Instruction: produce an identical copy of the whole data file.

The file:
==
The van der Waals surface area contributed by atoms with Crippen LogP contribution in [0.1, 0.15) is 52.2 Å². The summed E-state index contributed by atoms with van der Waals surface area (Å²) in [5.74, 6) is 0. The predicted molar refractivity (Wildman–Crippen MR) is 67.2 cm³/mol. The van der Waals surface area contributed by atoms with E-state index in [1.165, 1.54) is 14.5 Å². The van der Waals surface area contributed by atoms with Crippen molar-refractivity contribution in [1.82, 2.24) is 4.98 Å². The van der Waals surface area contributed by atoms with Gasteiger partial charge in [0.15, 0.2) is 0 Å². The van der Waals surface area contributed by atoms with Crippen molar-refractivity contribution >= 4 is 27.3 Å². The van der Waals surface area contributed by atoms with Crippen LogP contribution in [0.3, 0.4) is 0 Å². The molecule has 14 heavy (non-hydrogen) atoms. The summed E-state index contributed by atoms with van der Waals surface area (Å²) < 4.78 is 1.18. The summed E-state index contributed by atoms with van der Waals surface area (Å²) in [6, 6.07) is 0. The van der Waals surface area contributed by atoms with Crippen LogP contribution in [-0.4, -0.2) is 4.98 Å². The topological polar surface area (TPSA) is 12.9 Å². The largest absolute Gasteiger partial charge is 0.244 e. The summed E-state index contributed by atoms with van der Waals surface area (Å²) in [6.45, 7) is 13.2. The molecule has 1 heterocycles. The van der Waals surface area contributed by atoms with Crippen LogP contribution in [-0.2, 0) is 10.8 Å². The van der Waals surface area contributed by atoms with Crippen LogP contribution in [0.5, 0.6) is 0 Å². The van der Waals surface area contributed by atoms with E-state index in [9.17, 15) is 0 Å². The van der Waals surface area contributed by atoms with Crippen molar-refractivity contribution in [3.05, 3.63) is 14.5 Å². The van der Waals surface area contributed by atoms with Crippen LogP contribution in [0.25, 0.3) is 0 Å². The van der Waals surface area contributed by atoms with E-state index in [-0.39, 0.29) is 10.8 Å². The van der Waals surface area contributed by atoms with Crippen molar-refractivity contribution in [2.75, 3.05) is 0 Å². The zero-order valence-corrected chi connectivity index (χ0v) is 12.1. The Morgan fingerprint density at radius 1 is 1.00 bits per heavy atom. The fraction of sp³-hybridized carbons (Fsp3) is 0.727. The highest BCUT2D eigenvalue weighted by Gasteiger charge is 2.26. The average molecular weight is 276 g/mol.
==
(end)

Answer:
The van der Waals surface area contributed by atoms with Crippen LogP contribution in [0.1, 0.15) is 52.2 Å². The summed E-state index contributed by atoms with van der Waals surface area (Å²) in [5.74, 6) is 0. The predicted molar refractivity (Wildman–Crippen MR) is 67.2 cm³/mol. The van der Waals surface area contributed by atoms with E-state index in [1.165, 1.54) is 14.5 Å². The van der Waals surface area contributed by atoms with Crippen molar-refractivity contribution in [1.82, 2.24) is 4.98 Å². The van der Waals surface area contributed by atoms with Gasteiger partial charge in [0.15, 0.2) is 0 Å². The van der Waals surface area contributed by atoms with Crippen molar-refractivity contribution >= 4 is 27.3 Å². The van der Waals surface area contributed by atoms with Crippen LogP contribution in [0.3, 0.4) is 0 Å². The molecule has 14 heavy (non-hydrogen) atoms. The summed E-state index contributed by atoms with van der Waals surface area (Å²) < 4.78 is 1.18. The summed E-state index contributed by atoms with van der Waals surface area (Å²) in [6, 6.07) is 0. The van der Waals surface area contributed by atoms with Crippen LogP contribution in [-0.4, -0.2) is 4.98 Å². The topological polar surface area (TPSA) is 12.9 Å². The largest absolute Gasteiger partial charge is 0.244 e. The summed E-state index contributed by atoms with van der Waals surface area (Å²) in [6.45, 7) is 13.2. The molecule has 1 heterocycles. The van der Waals surface area contributed by atoms with Crippen LogP contribution in [-0.2, 0) is 10.8 Å². The van der Waals surface area contributed by atoms with Crippen LogP contribution in [0.5, 0.6) is 0 Å². The van der Waals surface area contributed by atoms with E-state index in [9.17, 15) is 0 Å². The van der Waals surface area contributed by atoms with Crippen molar-refractivity contribution in [3.05, 3.63) is 14.5 Å². The van der Waals surface area contributed by atoms with Crippen LogP contribution in [0.25, 0.3) is 0 Å². The van der Waals surface area contributed by atoms with E-state index in [-0.39, 0.29) is 10.8 Å². The van der Waals surface area contributed by atoms with Crippen molar-refractivity contribution in [2.75, 3.05) is 0 Å². The zero-order valence-corrected chi connectivity index (χ0v) is 12.1. The Morgan fingerprint density at radius 1 is 1.00 bits per heavy atom. The fraction of sp³-hybridized carbons (Fsp3) is 0.727. The highest BCUT2D eigenvalue weighted by Gasteiger charge is 2.26. The average molecular weight is 276 g/mol.